1. What Is Selling a Business Like?
2. Why You Might Want to Sell
3. Timing Your Sale
4. Business Valuation
5. Should You Sell Independently or Use a Broker?
6. How to Find a Buyer
7. How to Handle the Profits

What Is Selling a Business Like?

Selling off a small business is an elaborate process that includes a number of issues. It may possibly require you simply to hire a broker, an accountant, and a lawyer for the process. A successful sale will be contingent on factors like your reason for selling, timing, your business’s operational strength, and your business’s structuring. The sale is going to take up a lot of time and, as soon as it’s sold, you’ll have to figure out some good methods to handle your profits.

Why You Might Want to Sell

So you’ve decided that it’s time to sell your company. Prospective buyers will most likely ask why you’re doing this as a first question.

An owner will generally sell off their business for several possible motives:

  • They’re retiring.
  • There are irreparable partnership disputes.
  • There’s been an illness or death in the family.
  • They are becoming overwhelmed.
  • They’ve become bored.

Sometimes owners think about selling their business when it’s no longer profitable. However, this makes it more difficult to draw in buyers. Think about your company’s selling potential and your own timing. You can make your small business look more enticing by talking about:

  • Rising profits
  • Consistent earnings
  • A robust customer base
  • A huge, years-long contract

Timing Your Sale

You should prepare for your sale early on — at least a year or more before you want to actually sell it off. This preparation time will assist you in building up your business structure, customer base, and financial records to help make it more lucrative. This will also help ease the changeover to the new owner and keep everything going smoothly.

Business Valuation

The next step is to figure out your business’s worth so that you don’t over- or under-sell yourself. Find a business appraiser for an evaluation. They’ll help produce an in-depth explanation of your business’s value. This will also help provide credibility to your asking price and will help you see if your listing price is fair.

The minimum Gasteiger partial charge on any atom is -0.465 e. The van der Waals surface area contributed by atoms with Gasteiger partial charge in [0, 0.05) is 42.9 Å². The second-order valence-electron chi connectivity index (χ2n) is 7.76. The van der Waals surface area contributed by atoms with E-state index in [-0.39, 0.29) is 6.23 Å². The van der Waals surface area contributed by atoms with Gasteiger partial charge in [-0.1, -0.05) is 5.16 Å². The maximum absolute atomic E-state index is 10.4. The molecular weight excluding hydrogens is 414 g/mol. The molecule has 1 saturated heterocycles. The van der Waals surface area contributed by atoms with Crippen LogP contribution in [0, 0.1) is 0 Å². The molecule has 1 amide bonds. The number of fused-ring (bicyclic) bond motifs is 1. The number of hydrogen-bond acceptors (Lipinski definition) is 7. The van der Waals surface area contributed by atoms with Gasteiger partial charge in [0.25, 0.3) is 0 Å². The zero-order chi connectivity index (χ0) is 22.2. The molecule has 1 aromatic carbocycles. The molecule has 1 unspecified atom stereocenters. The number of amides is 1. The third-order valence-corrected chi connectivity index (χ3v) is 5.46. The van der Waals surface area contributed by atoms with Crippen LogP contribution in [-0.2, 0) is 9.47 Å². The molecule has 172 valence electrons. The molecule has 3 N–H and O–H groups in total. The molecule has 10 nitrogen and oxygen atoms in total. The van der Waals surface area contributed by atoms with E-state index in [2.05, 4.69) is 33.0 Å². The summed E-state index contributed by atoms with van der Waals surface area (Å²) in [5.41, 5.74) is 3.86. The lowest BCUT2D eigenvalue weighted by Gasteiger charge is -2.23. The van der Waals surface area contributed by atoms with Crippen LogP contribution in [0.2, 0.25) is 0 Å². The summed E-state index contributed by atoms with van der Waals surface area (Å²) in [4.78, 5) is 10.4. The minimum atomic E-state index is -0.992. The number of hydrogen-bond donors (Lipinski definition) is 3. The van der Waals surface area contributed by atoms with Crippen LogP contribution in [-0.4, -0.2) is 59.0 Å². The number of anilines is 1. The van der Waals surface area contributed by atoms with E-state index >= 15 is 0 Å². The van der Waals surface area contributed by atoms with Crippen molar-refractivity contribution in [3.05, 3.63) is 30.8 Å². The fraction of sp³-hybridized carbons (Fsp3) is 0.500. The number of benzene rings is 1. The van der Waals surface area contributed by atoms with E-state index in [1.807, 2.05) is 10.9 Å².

Should You Sell Independently or Use a Broker?

Getting the sale on your own means you can save some money and not pay a broker’s commission. It’s also one of the best routes when you’re selling to a member of the family or current employee. On the other hand, a broker might free up some of your time so you can maintain regular business operations, keep the sale quiet, and make the best profit possible (since the broker will want to get the best commission possible). Talk about your expectations with your broker and keep up regular communication.

How to Find a Buyer

SCORE is a nonprofit association for entrepreneurs and a partner with the U.S. Small Business Administration. According to their estimates, it could take six months to two years for your business to finally sell. It’s hard to find the right buyer, so don’t limit how you advertise so that you’ll attract more prospective buyers.

Once you’ve found some potential buyers, make sure you follow these steps to keep things moving:

  • Attract two or more potential buyers to cover yourself if the first deal falls through.
  • Keep in contact with your prospective buyers.
  • Before you give out information about your business, find out if the prospective buyer prequalifies for financing. If you’re going to finance the sale, speak with an accountant or attorney so you and the buyer can reach a mutual agreement.
  • Give some room for negotiation, but remain firm on a reasonable price while thinking of the business’s future worth.
  • Get all agreements in writing. Prospective buyers need to sign a non-disclosure/confidentiality agreement to safeguard your information.
  • Do what you can to get the signed purchase agreement into escrow.

You might have to deal with the following paperwork after your sale:

  • The bill of sale, which shifts the business assets over to the buyer
  • A lease assignment
  • A security agreement, in which the seller retains a lien on their new business

Additionally, the buyer might have you sign a non-compete agreement. This confirms that you will not start up a new, competing business and take customers away from them.

How to Handle the Profits

Wait a while, at the very least several months, before you spend any of your profits. Draw up a plan that outlines your fiscal goals and also determine any tax penalties that could come from this sudden wealth. Talk to a financial advisor to figure out how you should best invest your money and start focusing on the long-term, with goals like getting out of debt or saving for your retirement.

If you need help selling a business, you can post your legal need on UpCounsel’s marketplace. UpCounsel accepts only the top 5 percent of lawyers to its site. Lawyers on UpCounsel come from law schools such as Harvard Law and Yale Law and average 14 years of legal experience, including work with or on behalf of companies like Google, Menlo Ventures, and Airbnb.